I believe that’s how we change the world. Starting at the smallest unit of human society, our relationships with our friends, our families, and our neighbors. These are the spaces that are most vulnerable to the tug and pull of polarization, of choosing sides and “us versus them.” And these are also where we can begin to stand firmly against this tide.

So how do we do this? This week, the Torah gives us a hint. It’s found in the very last verse of our parashah.

We are told that when Moses spoke to God, the divine voice emanated from a point above the ark that contained the tablets he brought down from Mount Sinai. Let me describe it for you (and for those who have seen Raiders of the Lost Ark, you already have a good image to call on). The ark was made of hammered gold, all one piece. And on top of it were two cheruvim, angelic figures positioned at either end of the lid. They faced each other with their heads bowed, their wings stretched in front of them to cover the ark. And it is from this space, between them, that the divine voice spoke.

Rabbi Sharon Brous once taught that we can learn so much about how we should act toward one another from the posture of the cheruvim. And I believe this is especially true for how we should approach the people we disagree with. The cheruvim see that they stand on the same foundation – the ark containing the Ten Commandments, their shared moral tradition. They also see that they are made of one piece, that they are of a common origin. They turn toward one another – and in facing each other, wings open, they are able to perceive their companion in their wholeness of being: both their strengths and their growing edges, their hopes and their fears, their moral insight and the places where they are struggling to sort through their core values. The cheruvim bow their heads, having the humility to understand that they can only see things from their perspective – and that their companion has the ability to understand things that they cannot. And with their wings, they protect the space between them: recognizing that it is in relationship with one another that we are able to encounter a deeper truth, one that we would not be able to reach if we were on our own.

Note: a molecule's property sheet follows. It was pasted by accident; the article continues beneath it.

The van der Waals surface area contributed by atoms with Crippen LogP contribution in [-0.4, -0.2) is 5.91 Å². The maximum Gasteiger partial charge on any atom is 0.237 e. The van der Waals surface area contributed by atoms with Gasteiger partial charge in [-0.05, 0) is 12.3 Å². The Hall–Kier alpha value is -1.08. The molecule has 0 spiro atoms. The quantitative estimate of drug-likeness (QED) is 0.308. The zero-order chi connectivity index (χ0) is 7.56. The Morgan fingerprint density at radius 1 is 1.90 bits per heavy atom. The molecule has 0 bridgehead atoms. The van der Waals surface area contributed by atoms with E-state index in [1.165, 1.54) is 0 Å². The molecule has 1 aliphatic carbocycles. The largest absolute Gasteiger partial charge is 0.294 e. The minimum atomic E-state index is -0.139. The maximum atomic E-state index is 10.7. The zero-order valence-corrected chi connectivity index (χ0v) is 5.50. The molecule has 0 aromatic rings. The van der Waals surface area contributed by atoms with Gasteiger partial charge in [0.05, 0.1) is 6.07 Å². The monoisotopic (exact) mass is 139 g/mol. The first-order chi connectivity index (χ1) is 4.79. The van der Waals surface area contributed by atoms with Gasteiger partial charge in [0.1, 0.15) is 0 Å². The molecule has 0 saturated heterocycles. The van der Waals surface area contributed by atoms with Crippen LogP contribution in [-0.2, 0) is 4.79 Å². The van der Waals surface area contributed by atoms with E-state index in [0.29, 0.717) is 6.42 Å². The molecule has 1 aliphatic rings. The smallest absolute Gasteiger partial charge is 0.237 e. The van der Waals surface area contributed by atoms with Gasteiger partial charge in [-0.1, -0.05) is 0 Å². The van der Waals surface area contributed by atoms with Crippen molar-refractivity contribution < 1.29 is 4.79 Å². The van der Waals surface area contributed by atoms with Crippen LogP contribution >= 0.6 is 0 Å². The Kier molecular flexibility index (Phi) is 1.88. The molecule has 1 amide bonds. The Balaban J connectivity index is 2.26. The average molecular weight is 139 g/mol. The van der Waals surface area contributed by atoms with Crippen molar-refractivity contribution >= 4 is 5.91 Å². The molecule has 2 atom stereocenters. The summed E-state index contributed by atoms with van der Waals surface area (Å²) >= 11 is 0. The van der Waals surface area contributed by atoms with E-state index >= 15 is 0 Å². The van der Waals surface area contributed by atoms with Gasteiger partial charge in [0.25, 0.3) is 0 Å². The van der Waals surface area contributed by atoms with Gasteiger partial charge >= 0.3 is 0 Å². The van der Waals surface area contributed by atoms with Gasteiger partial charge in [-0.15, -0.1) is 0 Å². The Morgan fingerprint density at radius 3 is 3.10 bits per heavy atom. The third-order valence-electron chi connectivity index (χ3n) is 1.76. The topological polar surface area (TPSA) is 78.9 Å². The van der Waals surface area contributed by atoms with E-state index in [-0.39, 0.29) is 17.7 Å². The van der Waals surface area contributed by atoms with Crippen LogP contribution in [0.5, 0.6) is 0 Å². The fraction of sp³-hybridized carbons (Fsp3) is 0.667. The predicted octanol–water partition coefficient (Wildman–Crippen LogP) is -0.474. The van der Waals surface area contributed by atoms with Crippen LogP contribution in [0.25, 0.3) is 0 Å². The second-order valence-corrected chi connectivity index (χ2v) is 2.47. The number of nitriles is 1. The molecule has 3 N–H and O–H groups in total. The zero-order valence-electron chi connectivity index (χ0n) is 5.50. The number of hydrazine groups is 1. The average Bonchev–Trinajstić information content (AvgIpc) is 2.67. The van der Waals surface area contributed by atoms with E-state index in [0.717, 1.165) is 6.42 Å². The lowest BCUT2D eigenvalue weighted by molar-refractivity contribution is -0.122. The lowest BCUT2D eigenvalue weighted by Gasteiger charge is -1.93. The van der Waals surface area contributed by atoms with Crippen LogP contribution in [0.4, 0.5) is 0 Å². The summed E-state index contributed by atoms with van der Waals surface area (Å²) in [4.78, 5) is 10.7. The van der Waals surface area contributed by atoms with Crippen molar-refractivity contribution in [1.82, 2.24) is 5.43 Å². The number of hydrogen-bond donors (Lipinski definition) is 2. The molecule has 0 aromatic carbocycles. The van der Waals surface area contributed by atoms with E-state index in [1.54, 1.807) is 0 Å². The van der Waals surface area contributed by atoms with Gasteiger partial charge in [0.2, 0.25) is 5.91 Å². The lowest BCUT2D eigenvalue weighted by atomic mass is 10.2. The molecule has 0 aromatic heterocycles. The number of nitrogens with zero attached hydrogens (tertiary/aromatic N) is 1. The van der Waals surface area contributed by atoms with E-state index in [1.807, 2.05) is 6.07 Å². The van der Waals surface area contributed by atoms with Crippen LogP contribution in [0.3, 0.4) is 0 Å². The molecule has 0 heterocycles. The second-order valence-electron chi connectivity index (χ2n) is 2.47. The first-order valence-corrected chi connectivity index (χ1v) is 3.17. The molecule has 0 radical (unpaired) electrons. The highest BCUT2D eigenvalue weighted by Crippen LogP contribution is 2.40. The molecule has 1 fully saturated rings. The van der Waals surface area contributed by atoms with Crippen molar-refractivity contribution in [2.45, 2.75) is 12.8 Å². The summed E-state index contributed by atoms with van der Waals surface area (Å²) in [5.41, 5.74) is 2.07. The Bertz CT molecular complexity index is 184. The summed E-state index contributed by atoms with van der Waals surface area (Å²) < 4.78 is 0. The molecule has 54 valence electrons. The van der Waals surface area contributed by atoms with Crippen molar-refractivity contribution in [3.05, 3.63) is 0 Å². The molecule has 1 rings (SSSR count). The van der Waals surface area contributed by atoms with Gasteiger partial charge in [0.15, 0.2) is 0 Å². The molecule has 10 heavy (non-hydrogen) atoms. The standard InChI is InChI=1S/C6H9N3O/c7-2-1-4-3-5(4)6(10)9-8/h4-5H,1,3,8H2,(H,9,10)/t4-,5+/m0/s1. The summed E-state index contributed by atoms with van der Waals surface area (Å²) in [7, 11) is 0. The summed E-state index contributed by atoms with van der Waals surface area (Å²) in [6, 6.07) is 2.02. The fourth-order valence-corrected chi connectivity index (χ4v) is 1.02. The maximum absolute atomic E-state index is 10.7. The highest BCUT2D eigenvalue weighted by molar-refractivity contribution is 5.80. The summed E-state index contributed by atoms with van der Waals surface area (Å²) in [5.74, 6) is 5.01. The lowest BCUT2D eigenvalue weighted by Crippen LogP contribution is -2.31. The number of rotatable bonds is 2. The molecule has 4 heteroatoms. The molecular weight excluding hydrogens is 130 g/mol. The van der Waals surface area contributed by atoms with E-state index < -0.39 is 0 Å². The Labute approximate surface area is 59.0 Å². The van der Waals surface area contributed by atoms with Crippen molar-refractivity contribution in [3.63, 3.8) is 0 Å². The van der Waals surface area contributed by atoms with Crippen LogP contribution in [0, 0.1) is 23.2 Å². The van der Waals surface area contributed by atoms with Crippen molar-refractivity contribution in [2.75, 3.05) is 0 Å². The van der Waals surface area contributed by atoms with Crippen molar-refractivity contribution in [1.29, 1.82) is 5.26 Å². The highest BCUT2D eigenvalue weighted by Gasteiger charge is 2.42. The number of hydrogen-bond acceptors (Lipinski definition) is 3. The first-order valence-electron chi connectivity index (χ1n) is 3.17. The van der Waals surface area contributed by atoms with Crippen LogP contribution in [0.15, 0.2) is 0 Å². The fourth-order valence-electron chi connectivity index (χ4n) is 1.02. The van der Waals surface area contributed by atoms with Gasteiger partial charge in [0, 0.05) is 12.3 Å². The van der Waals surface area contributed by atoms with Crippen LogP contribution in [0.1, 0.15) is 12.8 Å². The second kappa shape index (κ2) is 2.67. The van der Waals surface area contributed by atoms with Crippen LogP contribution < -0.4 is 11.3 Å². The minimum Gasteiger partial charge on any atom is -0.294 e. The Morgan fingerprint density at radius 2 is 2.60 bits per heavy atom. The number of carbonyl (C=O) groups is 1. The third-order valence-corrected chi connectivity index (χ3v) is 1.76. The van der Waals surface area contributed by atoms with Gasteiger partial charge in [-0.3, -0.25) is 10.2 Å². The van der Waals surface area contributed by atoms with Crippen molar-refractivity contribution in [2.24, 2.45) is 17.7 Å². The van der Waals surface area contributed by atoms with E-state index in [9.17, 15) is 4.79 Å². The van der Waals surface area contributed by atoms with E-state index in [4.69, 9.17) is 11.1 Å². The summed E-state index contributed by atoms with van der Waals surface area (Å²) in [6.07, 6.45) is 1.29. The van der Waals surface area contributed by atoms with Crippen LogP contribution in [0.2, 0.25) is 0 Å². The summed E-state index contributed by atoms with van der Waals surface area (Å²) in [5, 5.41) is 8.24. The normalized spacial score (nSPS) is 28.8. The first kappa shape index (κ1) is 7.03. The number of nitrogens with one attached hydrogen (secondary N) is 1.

Now given all that is happening here and overseas, adopting this sort of angelic posture might seem like an impossible demand on us mortal beings. But it’s not. There are thousands of people working on the ground for a better future: Israelis and Palestinians who are turning toward each other, across division and distrust, as the vehicle for achieving peace. From local organizations like Standing Together and the Parents Circle Families Forum, to international coalitions like the Alliance for Middle East Peace — these are our modern bar plugta: intimate companions who see their differences as complementary tools for change, who prioritize different core values but recognize that the value set they are choosing from is shared, who push each other to think critically and dream courageously about the world we might build together.

I believe those of us in this room and in this community can do it too. Because I’ve seen it happen here. I’ve seen us cry with each other, even if our pain is different. I’ve seen us laugh with each other, even if our joy is not the same. We have sung together, prayed together, and bent our heads over our sacred texts, in chavruta, to learn together. I have seen us turn toward one another, in this moment of heartbreak, just like the cheruvim: with curiosity, compassion, and courage. May we continue to be witnesses for each other. To look each other in the eye. To speak clearly. To listen with open ears. To say, hey, I see you. Let’s figure this out together.